Skip Navigation LinksHome > July/August 2012 - Volume 36 - Issue 4 > Dynamic Computed Tomographic Evaluation of Vocal Cord Mobili...
Journal of Computer Assisted Tomography:
doi: 10.1097/RCT.0b013e31825b85ce

Dynamic Computed Tomographic Evaluation of Vocal Cord Mobility in Patients With Larynx Cancer

Celebi, Irfan MD*; Mahmutoglu, Abdullah S. MD*; Vural, Cetin MD; Bankaoglu, Mujdat MD*; Caliskan, Kosti C. MD*; Erturk, Sukru M. MD*; Basak, Muzaffer MD*

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Objective: To evaluate the accuracy of dynamic laryngeal computed tomography (DLCT) for the detection of vocal cord mobility in larynx cancer.

Methods: Vocal cord mobility of 44 patients (36 men; age range, 49–81 years) with larynx cancer was examined; 13 patients were excluded (owing to poor image quality or bilateral vocal cord involvement), and vocal cord mobility was evaluated for the remaining 31 patients qualitatively and quantitatively with dynamic laryngeal computed tomography during phonation, inspiration, and Valsalva maneuver phase.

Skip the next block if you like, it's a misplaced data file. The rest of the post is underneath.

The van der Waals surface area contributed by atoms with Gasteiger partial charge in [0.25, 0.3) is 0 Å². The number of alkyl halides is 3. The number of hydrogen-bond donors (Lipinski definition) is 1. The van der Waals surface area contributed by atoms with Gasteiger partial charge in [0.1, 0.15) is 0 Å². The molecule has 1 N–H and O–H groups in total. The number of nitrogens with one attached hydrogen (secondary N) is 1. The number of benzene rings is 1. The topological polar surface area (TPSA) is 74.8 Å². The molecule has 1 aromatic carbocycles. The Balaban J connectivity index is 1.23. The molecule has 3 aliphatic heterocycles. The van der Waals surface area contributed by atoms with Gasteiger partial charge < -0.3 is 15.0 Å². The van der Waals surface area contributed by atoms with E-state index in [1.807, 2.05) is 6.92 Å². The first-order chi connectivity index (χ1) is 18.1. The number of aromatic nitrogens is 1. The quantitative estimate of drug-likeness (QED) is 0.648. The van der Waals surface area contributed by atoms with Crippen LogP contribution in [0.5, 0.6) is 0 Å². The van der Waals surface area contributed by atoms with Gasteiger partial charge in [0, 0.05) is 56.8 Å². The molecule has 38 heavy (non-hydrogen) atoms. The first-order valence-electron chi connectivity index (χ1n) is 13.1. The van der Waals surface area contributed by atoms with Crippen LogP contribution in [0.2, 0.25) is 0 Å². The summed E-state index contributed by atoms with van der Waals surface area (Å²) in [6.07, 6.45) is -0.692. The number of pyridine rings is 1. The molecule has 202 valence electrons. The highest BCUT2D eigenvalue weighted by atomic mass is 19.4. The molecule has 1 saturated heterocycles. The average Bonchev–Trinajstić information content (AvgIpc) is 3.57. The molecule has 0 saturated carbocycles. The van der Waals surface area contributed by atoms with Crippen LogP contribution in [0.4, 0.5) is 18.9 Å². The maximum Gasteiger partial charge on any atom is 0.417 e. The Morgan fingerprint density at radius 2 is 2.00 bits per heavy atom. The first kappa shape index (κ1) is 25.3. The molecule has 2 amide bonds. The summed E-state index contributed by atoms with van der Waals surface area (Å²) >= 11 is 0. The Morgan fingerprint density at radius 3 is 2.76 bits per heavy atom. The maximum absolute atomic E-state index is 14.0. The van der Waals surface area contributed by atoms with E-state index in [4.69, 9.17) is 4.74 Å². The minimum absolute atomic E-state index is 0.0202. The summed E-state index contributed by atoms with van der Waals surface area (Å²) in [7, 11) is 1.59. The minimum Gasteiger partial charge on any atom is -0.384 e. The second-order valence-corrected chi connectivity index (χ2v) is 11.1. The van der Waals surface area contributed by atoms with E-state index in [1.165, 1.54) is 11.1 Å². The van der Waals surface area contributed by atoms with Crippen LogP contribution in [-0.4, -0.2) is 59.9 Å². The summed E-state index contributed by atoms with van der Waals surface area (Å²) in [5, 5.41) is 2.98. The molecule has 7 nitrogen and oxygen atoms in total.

Results: The mobile cords were laterally positioned in a straight configuration on inspiration phase. Phonation phase images revealed medial displacement with protrusion of the cords (shoulder sign) and ventricular niche (31 patients/42 cords). Fixed cords (13 patients/13 cords) conserved their configuration and location during all phases. The distances of the vocal cords to the midline were measured based on the images obtained during inspiration and Valsalva maneuvers. The mean ± SD difference between the movement distances of cords measured during each phase was as follows: 6.16 ± 1.64 mm for the mobile cord (n = 42) and 3.17 ± 0.78 mm for the impaired cord (n = 7) on the midcoronal plane (P = 0.0001). A comparison between the mean distance values of the mobile, impaired and fixed cords groups revealed significant distance.

Conclusions: Dynamic laryngeal computed tomography of the larynx of patients with laryngeal cancer can be used as a supplemental tool to examine cord mobilization for accurate T-staging (particularly for patient laryngoscopy, which is difficult to perform), and can provide additional information to physicians.

© 2012 Lippincott Williams & Wilkins, Inc.



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